GW: It’s a special recording and we all love him and the work he put in on the album. 

MR: It’s all about carrying on the tradition. I feel like If I can pass on that tradition and that sound, then we did a good job. You know growing up with all his music and hearing TAB as a kid, watching them sell out Bonnaroo in 2002, you grow up watching these musicians. So having the honor of having him on the album, and it being his last recording, you know it’s all about just carrying on that tradition and his sounds.  

GW: Now you’re a bit of an artist at large, you’ve played with a ton of different bands including Umphrey’s McGee, Jerry Garcia Band, Melvin Seals, The Motet, Dopapod, Primus, Ratdog, The Disco Biscuits, I mean the list goes on and on. What is your mentality going into playing with so many different types of artists and sounds? Does your approach change at all?  

Marcus Rezak | Photo by Tara Gracer

MR: After you collaborate you end up playing with that artist more than once usually, you know it started with a lot of Chicago-based bands, The Hue, who were a progressive instrumental rock band, and Digital Tape Machine with Kris and Joel. So that’s how it all started, and it dates back even to the Berklee days in Boston where we hosted musicians from around the world, so you learn a ton from that. Then before you know it, I started Shred is Dead out in California about six years ago, which is a rotating lineup of musicians who know the songbook of the Grateful Dead, but we do it in our own way. High-Octane, high energy modernized approach and that just comes from growing up and listening to all different types of music. So that’s been going really well, and I’m actually playing at the Mishawaka tonight and the band includes Dave Watts of the Motet and Todd Stoops from RAQ and Chris Duffey from the Magic Beans. But yeah, it’s fun because when I’m doing my own original music I can call on guys who I think are great and take it as seriously as I do. I do take it very seriously because I want it to sound as good as possible, and as fun as possible.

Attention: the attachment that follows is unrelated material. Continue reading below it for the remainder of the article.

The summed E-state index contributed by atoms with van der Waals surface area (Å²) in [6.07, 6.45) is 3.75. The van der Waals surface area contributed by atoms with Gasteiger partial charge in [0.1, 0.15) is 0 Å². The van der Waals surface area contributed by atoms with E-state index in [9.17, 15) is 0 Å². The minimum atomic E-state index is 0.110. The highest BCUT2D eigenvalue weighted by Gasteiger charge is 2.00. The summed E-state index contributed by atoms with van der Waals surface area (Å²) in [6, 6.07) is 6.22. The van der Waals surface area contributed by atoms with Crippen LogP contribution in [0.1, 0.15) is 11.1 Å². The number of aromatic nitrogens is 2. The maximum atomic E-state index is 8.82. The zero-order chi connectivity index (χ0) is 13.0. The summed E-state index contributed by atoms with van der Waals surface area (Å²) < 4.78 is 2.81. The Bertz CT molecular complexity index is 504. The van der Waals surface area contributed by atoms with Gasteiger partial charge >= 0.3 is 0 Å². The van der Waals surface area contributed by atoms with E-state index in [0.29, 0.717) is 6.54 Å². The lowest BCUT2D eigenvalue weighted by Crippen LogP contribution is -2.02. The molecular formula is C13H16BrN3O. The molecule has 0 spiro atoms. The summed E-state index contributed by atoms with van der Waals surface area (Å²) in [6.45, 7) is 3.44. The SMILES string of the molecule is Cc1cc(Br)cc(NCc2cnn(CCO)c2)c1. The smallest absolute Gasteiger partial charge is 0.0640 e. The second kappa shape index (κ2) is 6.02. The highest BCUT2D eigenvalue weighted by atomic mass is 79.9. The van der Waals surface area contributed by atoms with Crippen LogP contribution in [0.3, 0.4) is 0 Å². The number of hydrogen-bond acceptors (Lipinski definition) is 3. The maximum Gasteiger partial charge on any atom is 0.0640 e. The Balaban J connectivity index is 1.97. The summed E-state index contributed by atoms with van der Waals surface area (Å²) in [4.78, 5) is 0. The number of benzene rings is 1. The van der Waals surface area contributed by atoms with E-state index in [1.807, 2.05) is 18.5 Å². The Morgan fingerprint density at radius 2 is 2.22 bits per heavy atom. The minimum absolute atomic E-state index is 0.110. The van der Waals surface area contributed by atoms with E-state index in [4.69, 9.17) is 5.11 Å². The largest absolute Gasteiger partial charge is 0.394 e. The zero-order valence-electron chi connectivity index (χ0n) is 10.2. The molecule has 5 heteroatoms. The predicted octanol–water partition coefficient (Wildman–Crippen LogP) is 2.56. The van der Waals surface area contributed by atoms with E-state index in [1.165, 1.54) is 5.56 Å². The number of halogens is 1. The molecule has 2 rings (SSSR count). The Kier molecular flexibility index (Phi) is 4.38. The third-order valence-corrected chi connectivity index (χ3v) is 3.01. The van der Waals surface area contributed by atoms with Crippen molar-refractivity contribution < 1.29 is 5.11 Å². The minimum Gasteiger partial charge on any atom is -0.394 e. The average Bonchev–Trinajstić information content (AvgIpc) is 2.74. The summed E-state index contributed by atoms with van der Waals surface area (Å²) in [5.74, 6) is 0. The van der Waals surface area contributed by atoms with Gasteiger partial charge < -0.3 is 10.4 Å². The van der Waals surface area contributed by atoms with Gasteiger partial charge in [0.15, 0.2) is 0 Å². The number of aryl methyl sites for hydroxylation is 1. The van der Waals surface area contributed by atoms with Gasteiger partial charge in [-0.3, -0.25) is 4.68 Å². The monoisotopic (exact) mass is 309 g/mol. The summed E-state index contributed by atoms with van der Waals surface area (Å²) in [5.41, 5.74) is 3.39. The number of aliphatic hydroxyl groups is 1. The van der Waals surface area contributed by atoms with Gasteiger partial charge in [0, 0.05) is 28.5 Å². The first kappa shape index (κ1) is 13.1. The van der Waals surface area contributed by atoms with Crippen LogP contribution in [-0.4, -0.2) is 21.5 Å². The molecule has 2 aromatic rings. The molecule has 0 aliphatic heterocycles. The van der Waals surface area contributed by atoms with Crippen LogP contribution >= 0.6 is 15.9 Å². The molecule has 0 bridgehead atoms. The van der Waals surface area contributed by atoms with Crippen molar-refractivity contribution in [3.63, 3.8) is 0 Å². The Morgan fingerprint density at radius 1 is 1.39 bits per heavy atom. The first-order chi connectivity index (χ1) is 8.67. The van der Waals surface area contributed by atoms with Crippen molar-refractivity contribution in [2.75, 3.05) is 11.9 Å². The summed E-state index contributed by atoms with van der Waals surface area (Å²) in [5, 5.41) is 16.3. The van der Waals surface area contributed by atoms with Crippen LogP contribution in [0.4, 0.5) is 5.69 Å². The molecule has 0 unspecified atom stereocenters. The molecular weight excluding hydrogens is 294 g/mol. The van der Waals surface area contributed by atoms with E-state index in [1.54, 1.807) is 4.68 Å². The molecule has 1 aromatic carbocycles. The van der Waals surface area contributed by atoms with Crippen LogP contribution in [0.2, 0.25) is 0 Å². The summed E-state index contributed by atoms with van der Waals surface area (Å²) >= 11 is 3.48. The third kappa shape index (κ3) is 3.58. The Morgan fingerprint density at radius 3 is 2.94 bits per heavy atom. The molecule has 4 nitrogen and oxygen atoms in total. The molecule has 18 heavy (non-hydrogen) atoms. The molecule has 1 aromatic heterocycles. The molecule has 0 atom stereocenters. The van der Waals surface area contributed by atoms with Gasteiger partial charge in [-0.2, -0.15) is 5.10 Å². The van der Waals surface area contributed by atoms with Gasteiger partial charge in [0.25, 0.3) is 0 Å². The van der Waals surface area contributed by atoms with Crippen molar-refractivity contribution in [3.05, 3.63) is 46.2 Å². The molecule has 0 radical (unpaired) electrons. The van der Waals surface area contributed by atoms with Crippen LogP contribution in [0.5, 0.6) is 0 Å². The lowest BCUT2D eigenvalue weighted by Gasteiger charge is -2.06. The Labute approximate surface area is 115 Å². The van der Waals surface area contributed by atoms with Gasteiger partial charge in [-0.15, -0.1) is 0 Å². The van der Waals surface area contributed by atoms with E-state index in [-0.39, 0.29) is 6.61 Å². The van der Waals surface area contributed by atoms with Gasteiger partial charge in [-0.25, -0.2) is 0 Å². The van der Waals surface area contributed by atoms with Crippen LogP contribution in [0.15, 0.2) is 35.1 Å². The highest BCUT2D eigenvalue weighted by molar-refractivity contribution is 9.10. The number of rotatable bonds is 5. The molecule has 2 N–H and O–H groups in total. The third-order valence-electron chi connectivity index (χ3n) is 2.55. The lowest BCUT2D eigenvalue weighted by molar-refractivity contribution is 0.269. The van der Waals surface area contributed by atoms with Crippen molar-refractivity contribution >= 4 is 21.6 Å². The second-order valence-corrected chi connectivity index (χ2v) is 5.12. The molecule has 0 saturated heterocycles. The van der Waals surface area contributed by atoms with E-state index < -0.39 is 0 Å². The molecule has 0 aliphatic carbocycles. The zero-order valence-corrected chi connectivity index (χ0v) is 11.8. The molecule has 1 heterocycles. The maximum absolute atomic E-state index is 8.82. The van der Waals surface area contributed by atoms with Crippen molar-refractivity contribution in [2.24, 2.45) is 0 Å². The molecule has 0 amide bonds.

GW: Let’s talk about what’s coming up for you. You just finished up a show with Karmageddon in Denver, you have the Shred is Dead showing coming up in the Midwest. What can we expect from those?

MR: More or less, Shred is Dead dates and my original band, the Marcus Rezak Group - there will be a lot more that we are going to announce. We do have a show in Roanoke, Virginia July 3rd and we will be announcing the whole tour around that up and down the east coast. We’re also playing Summer Camp Music Festival coming up here in August as well as some dates down in Texas with some amazing musicians there. A lot of good things are on the horizon here very shortly.

GW: Right on, well Marcus thank you so much for taking some time with us today, the new album is fantastic and we will see you on the road this summer! 

MR: Thanks guys!